What people really need to know is that grabbing any broad-spectrum sunscreen off the shelf at your pharmacy may not be enough. There are many sunscreen myths but one that is of special note is the myth that UVA rays are not harmful.

Many sunscreens offer protection against UVB rays, but fewer protect against UVA rays. In the past, we paid little attention to UVA rays, but we now know that UVA rays can be just as dangerous to your skin

In order to find a sunscreen which will offer you protection against UVA rays, you will need to become familiar with the ingredients which provide UVA protection, and if so, how long-lasting the protection will last.

The Sun and Vitamin D

As a final note, it's important to point out that "reasonable" sun exposure without sunscreen may not be a bad idea, and it's likely the public will be hearing more about this in the near future as dermatology organizations rethink their recommendations about sun exposure.

While sun exposure may raise your risk of skin cancer, a lack of vitamin D is a risk factor for dozens of cancers as well as other medical conditions. On top of this is the fact that the majority of Americans have a deficiency of this important vitamin.

As far as sources of vitamin D, it's hard to get enough of this in your diet. This leaves moderate and reasonable sun exposure (10 minutes may be plenty) and supplements. The good thing is that you don't have to play a guessing game. A simple blood test at your doctor's office can let you know whether your vitamin D level is deficient or on the low side of normal, and your doctor can recommend ways to help you raise this.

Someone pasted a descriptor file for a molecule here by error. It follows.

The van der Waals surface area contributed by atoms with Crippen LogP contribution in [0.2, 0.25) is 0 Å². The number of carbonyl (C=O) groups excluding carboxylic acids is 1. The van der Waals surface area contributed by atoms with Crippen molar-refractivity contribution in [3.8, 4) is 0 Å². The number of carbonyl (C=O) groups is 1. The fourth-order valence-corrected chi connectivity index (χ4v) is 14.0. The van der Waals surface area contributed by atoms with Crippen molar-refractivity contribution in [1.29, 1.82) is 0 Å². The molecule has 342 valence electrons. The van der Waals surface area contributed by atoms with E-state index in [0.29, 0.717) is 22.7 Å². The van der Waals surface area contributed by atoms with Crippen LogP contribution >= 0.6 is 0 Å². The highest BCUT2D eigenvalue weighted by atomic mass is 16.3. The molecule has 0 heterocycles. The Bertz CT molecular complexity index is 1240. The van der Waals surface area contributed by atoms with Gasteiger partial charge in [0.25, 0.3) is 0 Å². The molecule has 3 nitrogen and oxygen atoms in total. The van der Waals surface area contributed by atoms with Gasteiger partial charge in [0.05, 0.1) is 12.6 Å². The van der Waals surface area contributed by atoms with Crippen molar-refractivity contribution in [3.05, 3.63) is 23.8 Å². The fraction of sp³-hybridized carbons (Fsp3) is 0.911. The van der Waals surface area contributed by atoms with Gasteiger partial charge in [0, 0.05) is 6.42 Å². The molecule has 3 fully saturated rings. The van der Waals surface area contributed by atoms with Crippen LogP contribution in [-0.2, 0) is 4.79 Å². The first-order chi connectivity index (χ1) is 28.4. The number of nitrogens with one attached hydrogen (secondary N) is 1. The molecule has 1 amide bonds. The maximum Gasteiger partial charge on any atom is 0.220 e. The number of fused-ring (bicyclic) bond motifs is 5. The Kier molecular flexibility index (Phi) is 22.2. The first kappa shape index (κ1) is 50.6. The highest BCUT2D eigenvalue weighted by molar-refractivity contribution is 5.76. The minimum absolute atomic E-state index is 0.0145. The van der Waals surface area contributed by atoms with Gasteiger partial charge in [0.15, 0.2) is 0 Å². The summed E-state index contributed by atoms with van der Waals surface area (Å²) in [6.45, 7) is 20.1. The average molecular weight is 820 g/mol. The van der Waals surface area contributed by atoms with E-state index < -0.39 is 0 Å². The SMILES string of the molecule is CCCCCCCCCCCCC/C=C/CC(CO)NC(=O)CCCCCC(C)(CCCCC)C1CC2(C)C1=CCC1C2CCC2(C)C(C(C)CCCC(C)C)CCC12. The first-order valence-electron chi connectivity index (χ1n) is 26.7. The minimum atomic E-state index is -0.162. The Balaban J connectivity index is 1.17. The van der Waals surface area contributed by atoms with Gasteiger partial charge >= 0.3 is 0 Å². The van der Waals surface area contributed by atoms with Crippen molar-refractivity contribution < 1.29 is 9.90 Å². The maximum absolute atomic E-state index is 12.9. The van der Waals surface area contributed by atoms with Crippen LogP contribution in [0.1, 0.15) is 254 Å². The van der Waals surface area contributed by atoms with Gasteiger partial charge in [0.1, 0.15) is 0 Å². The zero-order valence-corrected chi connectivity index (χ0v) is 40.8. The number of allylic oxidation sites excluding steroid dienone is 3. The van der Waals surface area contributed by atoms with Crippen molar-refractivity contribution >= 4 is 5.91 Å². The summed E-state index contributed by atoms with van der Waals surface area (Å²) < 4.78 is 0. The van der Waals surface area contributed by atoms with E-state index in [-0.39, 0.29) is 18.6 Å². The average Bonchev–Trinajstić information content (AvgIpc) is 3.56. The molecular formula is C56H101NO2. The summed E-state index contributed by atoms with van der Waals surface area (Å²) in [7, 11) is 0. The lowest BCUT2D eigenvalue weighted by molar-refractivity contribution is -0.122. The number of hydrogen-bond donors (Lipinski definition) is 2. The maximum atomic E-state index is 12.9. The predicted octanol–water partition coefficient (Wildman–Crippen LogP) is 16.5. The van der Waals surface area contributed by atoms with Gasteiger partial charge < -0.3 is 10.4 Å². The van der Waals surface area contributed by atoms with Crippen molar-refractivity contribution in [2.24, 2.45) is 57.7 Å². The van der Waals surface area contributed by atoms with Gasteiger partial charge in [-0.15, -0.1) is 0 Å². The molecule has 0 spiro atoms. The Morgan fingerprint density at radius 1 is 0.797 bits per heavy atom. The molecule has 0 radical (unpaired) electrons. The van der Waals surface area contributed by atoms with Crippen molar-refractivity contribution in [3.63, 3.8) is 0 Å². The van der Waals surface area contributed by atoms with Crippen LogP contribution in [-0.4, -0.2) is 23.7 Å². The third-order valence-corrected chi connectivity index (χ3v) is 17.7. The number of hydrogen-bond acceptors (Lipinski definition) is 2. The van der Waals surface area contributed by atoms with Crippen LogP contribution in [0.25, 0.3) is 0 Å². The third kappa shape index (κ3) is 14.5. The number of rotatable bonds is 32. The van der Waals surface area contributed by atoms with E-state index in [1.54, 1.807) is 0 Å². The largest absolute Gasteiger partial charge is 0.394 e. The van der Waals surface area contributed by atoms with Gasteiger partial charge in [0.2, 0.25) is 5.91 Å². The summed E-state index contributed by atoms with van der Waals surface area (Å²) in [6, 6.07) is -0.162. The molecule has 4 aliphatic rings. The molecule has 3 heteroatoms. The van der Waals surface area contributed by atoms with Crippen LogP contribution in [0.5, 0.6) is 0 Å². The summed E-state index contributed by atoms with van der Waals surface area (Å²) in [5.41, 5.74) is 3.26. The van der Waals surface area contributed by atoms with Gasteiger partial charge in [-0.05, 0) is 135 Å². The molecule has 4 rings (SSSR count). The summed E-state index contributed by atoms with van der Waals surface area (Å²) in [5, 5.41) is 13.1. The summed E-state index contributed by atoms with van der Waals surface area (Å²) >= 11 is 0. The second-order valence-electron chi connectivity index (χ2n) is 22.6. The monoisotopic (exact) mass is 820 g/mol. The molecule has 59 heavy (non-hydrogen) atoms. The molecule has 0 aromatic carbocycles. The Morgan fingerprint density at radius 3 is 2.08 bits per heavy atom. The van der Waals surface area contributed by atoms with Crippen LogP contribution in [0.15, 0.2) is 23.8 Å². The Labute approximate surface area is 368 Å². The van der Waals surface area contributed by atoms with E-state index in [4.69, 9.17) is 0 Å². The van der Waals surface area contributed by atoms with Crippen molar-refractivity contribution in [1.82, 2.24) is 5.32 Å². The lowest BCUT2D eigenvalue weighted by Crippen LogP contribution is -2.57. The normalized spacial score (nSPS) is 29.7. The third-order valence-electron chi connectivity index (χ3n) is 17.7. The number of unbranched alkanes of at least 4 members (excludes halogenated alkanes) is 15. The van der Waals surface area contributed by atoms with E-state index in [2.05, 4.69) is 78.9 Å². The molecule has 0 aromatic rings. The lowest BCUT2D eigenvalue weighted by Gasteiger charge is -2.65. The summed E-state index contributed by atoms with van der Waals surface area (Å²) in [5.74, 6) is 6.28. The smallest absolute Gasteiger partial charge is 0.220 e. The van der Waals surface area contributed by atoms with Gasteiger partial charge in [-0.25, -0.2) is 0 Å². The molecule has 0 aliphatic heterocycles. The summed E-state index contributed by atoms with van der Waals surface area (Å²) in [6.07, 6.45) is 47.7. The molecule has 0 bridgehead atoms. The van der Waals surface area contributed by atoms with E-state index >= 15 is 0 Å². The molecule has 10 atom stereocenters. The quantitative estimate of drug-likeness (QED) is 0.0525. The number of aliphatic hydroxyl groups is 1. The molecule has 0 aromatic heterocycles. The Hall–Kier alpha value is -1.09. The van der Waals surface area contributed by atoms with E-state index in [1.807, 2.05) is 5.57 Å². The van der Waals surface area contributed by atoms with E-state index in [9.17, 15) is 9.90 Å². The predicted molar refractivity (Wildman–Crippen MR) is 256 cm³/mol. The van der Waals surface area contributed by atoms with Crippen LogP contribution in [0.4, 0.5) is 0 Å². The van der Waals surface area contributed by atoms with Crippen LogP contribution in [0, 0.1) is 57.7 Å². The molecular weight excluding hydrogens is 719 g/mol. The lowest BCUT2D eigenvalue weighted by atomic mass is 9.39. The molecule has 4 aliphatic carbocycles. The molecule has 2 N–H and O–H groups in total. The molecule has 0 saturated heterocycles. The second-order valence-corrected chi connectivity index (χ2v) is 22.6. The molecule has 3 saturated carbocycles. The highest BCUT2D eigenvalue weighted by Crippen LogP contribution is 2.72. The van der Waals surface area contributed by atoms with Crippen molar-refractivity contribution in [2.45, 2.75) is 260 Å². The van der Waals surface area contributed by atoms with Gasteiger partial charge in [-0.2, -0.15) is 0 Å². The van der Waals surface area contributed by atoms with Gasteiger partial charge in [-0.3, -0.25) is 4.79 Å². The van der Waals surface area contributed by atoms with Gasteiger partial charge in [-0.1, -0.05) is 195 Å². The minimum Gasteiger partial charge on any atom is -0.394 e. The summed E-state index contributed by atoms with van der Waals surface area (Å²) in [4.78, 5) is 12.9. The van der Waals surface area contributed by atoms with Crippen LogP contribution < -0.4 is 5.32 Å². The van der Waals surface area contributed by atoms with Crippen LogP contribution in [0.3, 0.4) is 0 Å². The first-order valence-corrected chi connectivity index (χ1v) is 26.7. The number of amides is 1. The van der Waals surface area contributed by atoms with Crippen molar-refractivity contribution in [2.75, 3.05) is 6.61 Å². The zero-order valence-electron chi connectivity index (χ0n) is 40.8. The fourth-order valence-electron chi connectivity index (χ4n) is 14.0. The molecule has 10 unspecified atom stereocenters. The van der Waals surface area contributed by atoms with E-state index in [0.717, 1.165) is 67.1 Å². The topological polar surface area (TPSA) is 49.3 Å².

Bottom Line

Several tips for managing sunburn are noted above, but it's important to reinforce that these are all methods to help you cope with the discomfort of the burn, but they do nothing to heal the burn. Prevention remains the best strategy, but even protection requires that you educate yourself about non-sunscreen methods of sun safety, and the ingredients in a sunscreen that are needed to truly protect yourself from both UVB and UVA rays.